Once registered, various conditions must be complied with, such a proper maintenance inspections and removal of sludge. No application will need to be made for those who already hold a Consent to Discharge or an Environmental Permit. When a house which has a septic tank is sold, the seller must provide the buyer with details of certification and details of all maintenance records. The new owner will not need to register again or to inform the Environment Agency of the change of ownership.

Full details and an on-line application can be found on the Environment Agency's website :


Armed with this information I and my neighbour attempted to apply for this septic tank permit. Phone calls to the King's Lynn & West Norfolk Borough Council revealed that they had no idea of this requirement which they felt was a matter for the Environment Agency. A second Stoke Ferry resident phoned the Environment Agency and asked for an application form. When this arrived is was obvious that the form had no relevance to private dwellings with septic tanks. He then made a second call to the Environment Agency and discussions with a senior member of that organisation suggested that the requirement to register domestic septic tanks applied only to properties that drew their water from the ground in which a septic tanks was located.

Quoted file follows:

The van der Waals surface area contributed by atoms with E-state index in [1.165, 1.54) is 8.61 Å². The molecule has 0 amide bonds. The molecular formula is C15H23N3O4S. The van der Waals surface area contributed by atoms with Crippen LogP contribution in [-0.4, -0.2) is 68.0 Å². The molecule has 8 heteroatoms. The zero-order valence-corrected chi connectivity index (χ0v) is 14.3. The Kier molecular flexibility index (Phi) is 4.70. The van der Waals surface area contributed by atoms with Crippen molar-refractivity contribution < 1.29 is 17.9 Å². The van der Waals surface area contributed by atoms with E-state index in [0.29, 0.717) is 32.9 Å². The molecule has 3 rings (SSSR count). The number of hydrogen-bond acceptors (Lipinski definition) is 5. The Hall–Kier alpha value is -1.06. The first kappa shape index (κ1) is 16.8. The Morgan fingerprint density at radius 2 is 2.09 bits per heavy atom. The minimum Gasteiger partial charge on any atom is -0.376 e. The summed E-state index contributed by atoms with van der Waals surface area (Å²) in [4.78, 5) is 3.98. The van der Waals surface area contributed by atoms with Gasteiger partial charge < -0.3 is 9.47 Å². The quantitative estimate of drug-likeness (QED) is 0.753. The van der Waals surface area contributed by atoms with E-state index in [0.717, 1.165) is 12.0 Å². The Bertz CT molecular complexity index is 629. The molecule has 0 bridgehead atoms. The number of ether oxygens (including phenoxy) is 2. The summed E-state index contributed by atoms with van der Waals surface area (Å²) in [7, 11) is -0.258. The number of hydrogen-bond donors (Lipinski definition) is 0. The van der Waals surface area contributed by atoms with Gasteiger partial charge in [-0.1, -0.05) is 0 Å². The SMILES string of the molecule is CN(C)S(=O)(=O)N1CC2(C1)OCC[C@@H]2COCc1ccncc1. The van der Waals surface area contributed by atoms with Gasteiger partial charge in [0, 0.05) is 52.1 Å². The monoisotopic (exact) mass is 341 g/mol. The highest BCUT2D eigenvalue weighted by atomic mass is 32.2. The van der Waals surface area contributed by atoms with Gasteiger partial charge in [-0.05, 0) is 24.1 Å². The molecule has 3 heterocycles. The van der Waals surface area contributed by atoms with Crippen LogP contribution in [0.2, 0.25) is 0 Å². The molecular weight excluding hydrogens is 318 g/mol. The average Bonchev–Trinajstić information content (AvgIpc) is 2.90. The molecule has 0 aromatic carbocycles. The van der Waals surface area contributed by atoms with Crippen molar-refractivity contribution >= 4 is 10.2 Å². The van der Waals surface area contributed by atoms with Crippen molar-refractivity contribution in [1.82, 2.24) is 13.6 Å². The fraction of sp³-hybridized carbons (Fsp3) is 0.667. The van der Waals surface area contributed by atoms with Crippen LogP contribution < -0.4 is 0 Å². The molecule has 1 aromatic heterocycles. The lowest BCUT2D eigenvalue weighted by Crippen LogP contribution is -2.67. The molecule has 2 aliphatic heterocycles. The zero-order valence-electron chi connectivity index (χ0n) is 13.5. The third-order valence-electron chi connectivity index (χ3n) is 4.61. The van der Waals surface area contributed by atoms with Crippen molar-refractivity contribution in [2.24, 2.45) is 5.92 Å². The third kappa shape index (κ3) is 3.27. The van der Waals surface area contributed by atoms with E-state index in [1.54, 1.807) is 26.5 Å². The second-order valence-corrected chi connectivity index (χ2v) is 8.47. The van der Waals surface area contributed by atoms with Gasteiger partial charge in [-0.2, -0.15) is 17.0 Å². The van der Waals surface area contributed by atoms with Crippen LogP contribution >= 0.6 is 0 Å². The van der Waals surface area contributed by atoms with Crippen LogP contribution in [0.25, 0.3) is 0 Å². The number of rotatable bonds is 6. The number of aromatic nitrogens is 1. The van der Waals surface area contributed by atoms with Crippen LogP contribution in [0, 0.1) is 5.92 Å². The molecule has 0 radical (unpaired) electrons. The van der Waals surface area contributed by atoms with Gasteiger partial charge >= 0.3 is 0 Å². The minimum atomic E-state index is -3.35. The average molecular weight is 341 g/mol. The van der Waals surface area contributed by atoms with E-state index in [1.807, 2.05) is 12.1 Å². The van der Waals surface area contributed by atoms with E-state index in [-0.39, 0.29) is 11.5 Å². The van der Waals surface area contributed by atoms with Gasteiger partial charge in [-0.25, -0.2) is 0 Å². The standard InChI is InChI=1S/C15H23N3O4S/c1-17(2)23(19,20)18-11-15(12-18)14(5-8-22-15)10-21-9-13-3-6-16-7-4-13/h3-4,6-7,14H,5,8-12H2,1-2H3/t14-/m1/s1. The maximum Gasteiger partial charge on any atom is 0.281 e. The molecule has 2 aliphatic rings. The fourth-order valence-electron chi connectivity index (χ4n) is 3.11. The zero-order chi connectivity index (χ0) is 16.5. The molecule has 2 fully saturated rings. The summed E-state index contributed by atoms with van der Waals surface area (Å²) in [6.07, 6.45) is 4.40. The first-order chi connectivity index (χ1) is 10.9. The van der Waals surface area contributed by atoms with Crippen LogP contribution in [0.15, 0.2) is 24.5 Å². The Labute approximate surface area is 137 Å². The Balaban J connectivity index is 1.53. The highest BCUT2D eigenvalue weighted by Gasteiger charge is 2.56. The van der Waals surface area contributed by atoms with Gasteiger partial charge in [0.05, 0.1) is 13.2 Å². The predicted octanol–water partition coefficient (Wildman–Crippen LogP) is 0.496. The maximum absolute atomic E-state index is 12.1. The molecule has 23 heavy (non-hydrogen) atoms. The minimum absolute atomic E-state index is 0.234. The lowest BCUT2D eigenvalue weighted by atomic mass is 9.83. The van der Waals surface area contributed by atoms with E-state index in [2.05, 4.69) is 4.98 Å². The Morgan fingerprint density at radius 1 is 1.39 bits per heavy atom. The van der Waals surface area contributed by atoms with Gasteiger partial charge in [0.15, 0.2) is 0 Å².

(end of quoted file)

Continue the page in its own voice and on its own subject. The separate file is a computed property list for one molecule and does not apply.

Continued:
The results of these various forms of enquiry left those of us involved unable to determine whether or not the new legislation applied to domestic septic tanks or only to specific installations which draws water from the ground rather than the main water supply.

Register a domestic sewage discharge